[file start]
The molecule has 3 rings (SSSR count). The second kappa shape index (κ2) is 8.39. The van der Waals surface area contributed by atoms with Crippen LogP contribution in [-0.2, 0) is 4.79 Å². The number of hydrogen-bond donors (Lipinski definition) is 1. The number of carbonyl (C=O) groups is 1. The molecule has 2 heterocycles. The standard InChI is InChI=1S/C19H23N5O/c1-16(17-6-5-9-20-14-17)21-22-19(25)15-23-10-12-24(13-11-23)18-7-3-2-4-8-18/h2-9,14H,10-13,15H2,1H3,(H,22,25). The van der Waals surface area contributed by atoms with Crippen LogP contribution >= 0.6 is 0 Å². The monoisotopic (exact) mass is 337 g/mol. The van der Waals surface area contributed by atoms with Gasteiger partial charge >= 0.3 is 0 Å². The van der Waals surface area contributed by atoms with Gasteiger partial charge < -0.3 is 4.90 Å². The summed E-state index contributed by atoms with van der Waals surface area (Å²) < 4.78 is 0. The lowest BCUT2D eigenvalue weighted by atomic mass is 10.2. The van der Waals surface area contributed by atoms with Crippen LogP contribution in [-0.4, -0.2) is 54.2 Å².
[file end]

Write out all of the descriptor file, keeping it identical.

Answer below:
The molecule has 3 rings (SSSR count). The second kappa shape index (κ2) is 8.39. The van der Waals surface area contributed by atoms with Crippen LogP contribution in [-0.2, 0) is 4.79 Å². The number of hydrogen-bond donors (Lipinski definition) is 1. The number of carbonyl (C=O) groups is 1. The molecule has 2 heterocycles. The standard InChI is InChI=1S/C19H23N5O/c1-16(17-6-5-9-20-14-17)21-22-19(25)15-23-10-12-24(13-11-23)18-7-3-2-4-8-18/h2-9,14H,10-13,15H2,1H3,(H,22,25). The van der Waals surface area contributed by atoms with Crippen LogP contribution >= 0.6 is 0 Å². The monoisotopic (exact) mass is 337 g/mol. The van der Waals surface area contributed by atoms with Gasteiger partial charge >= 0.3 is 0 Å². The van der Waals surface area contributed by atoms with Gasteiger partial charge < -0.3 is 4.90 Å². The summed E-state index contributed by atoms with van der Waals surface area (Å²) < 4.78 is 0. The lowest BCUT2D eigenvalue weighted by atomic mass is 10.2. The van der Waals surface area contributed by atoms with Crippen LogP contribution in [-0.4, -0.2) is 54.2 Å².